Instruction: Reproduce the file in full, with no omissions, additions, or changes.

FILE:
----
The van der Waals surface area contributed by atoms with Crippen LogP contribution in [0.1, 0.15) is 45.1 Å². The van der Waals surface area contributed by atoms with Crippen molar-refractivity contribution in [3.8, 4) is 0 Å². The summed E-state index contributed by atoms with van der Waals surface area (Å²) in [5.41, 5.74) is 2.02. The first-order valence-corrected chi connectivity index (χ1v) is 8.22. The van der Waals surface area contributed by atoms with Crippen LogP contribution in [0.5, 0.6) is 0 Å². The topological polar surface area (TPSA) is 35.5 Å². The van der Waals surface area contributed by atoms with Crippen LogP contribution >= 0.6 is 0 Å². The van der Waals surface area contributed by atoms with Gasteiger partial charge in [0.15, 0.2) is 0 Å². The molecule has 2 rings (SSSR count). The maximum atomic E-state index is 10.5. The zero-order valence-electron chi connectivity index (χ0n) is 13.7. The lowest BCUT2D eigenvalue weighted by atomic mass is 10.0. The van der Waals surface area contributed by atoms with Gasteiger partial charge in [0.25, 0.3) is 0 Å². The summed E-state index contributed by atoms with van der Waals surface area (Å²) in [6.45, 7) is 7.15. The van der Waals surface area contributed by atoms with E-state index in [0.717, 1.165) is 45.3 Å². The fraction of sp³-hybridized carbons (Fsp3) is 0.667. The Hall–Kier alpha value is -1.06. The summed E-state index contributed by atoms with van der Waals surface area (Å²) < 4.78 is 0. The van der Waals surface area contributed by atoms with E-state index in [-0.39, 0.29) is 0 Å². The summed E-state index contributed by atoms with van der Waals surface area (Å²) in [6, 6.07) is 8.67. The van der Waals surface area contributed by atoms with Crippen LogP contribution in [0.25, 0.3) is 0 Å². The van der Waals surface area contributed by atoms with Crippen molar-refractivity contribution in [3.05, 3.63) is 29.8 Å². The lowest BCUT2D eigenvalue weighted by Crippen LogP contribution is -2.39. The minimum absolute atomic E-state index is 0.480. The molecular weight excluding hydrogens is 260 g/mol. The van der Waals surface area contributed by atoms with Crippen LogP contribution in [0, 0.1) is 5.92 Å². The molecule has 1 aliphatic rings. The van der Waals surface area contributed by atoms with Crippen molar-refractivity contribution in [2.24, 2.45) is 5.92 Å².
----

The van der Waals surface area contributed by atoms with Crippen LogP contribution in [0.1, 0.15) is 45.1 Å². The van der Waals surface area contributed by atoms with Crippen molar-refractivity contribution in [3.8, 4) is 0 Å². The summed E-state index contributed by atoms with van der Waals surface area (Å²) in [5.41, 5.74) is 2.02. The first-order valence-corrected chi connectivity index (χ1v) is 8.22. The van der Waals surface area contributed by atoms with Crippen LogP contribution in [0.5, 0.6) is 0 Å². The topological polar surface area (TPSA) is 35.5 Å². The van der Waals surface area contributed by atoms with Crippen LogP contribution >= 0.6 is 0 Å². The van der Waals surface area contributed by atoms with Gasteiger partial charge in [0.15, 0.2) is 0 Å². The molecule has 2 rings (SSSR count). The maximum atomic E-state index is 10.5. The zero-order valence-electron chi connectivity index (χ0n) is 13.7. The lowest BCUT2D eigenvalue weighted by atomic mass is 10.0. The van der Waals surface area contributed by atoms with Gasteiger partial charge in [0.25, 0.3) is 0 Å². The summed E-state index contributed by atoms with van der Waals surface area (Å²) in [6.45, 7) is 7.15. The van der Waals surface area contributed by atoms with E-state index in [0.717, 1.165) is 45.3 Å². The fraction of sp³-hybridized carbons (Fsp3) is 0.667. The Hall–Kier alpha value is -1.06. The summed E-state index contributed by atoms with van der Waals surface area (Å²) < 4.78 is 0. The van der Waals surface area contributed by atoms with E-state index in [-0.39, 0.29) is 0 Å². The summed E-state index contributed by atoms with van der Waals surface area (Å²) in [6, 6.07) is 8.67. The van der Waals surface area contributed by atoms with Crippen LogP contribution in [0.25, 0.3) is 0 Å². The van der Waals surface area contributed by atoms with Crippen molar-refractivity contribution in [3.05, 3.63) is 29.8 Å². The lowest BCUT2D eigenvalue weighted by Crippen LogP contribution is -2.39. The minimum absolute atomic E-state index is 0.480. The molecular weight excluding hydrogens is 260 g/mol. The van der Waals surface area contributed by atoms with Crippen LogP contribution in [0, 0.1) is 5.92 Å². The molecule has 1 aliphatic rings. The van der Waals surface area contributed by atoms with Crippen molar-refractivity contribution in [2.24, 2.45) is 5.92 Å².